How to Epilate with Less Pain

by braniac

Hair removal is always a fight for some of us. Having recently switched to epilation-- a form of hair removal that uses a device to rapidly tweeze out hairs at the root-- I've become enthralled by the lack of itching and razor bumps compared to traditional shaving. But yeouch! My first time was a pain! It certainly doesn't have to be if you follow these steps.

Items you will need

  • An epilator
  • Exfoliating scrub and/or loofah sponge
  • (optionally) Over the counter painkiller, such as acetaminophen
Step 1

Shave the day before you decide to epilate; don't throw that razor away just yet! Unlike other alternatives to shaving, you want your hair to be short while epilating to prevent the hairs from breaking as much when they are pulled. It is also much less painful for your first time because less hairs will be pulled.

Step 2

(Optional) Take a painkiller, such as acetaminophen or ibuprofen (aka Tylenol or Advil) 20 to 60 minutes before you decide to epilate.

Step 3

Choose a day to epilate when you will not need/want to be seen the next day; epilating for the first time can cause skin to become red. I would suggest to epilate at night before bed, as by morning, all the redness will definitely be gone. (As you epilate more, this stops happening.)

Step 4

Depending on how fast your hair grows, you should be able to epilate the next day (or perhaps you may need to wait until the day after). As soon as you can see the hairs, feel free to epilate: hold the epilator at a 90 degree angle against your skin and move it slowly against the grain of the hair to grab the most hairs. For some body parts, this might involve moving the epilator in circles or changing directions to get different hairs.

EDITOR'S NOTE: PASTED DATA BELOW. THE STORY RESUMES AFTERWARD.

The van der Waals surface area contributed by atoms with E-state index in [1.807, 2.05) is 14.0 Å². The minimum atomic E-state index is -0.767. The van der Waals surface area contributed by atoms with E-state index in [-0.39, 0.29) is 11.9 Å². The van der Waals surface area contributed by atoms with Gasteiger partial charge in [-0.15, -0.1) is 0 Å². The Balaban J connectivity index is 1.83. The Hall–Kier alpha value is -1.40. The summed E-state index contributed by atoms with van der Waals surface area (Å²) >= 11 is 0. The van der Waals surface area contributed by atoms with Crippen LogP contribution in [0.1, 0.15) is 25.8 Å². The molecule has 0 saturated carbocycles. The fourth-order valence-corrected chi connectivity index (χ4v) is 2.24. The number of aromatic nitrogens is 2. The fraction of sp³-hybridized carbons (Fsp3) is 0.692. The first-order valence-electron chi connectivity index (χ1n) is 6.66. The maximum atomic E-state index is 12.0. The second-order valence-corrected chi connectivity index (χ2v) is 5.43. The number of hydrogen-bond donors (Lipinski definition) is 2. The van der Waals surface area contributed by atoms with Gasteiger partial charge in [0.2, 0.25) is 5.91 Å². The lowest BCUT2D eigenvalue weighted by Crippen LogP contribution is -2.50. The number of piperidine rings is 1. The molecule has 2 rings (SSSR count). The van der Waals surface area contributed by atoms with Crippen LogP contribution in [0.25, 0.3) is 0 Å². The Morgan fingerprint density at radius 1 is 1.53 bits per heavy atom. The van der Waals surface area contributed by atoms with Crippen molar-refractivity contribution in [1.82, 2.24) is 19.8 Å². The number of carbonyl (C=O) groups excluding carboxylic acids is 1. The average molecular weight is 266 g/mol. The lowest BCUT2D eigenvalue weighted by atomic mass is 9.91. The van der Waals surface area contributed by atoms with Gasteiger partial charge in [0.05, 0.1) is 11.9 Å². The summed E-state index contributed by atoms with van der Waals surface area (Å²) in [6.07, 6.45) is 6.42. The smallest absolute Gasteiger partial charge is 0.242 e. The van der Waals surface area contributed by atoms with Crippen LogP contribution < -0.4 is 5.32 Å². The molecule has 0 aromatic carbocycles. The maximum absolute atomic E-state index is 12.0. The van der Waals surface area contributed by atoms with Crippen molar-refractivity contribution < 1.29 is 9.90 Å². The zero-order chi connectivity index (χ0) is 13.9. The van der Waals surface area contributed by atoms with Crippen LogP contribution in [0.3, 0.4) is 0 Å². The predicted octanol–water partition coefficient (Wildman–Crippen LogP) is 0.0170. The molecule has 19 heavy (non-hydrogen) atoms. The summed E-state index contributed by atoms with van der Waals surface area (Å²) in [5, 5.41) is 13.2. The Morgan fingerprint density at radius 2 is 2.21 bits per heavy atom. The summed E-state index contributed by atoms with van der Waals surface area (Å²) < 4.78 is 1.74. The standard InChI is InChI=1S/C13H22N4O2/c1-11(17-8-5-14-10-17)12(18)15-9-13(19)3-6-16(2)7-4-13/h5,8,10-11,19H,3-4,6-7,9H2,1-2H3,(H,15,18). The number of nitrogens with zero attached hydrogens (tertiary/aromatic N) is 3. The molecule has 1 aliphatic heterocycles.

Step 5

After epilating, exfoliate the skin you have epilated to prevent ingrown hairs. (I like to epilate before I shower for this reason.) Use your favorite scrub or loofah to do so; I simply use a loofah myself. Using your favorite gentle lotion afterward is also a great choice for sensitive skin.

Step 6

Repeat this process each day, every day. Eventually, you will have pulled out most of your hairs at the root and will notice much less growth to contend with and will not have to use your epilator every day (which is the advantage over shaving). A little patience goes a long way toward punching out pain!

Tips

  • Epilating is a LONG TERM plan to hair removal, not a short term one. Take it with the mentality of going at it slowly rather than becoming hairless over night and do not be afraid to only focus on one body part at a time. For you toughies out there (or the reckless), you CAN just go ahead and epilate an area and clench your jaw through the initial pain; if you do this, you will only experience this pain once. As you keep up with epilation over time, you will never have to take on a jungle like THAT again. This is an alternative to those who prefer their pain in one giant serving and then never again.

Warnings

  • If you have very thick, coarse hair or compound hair follicles, you may bleed after epilating. As long as the bleeding is mild this is normal (and you can use antiseptic on the affected areas if you're concerned).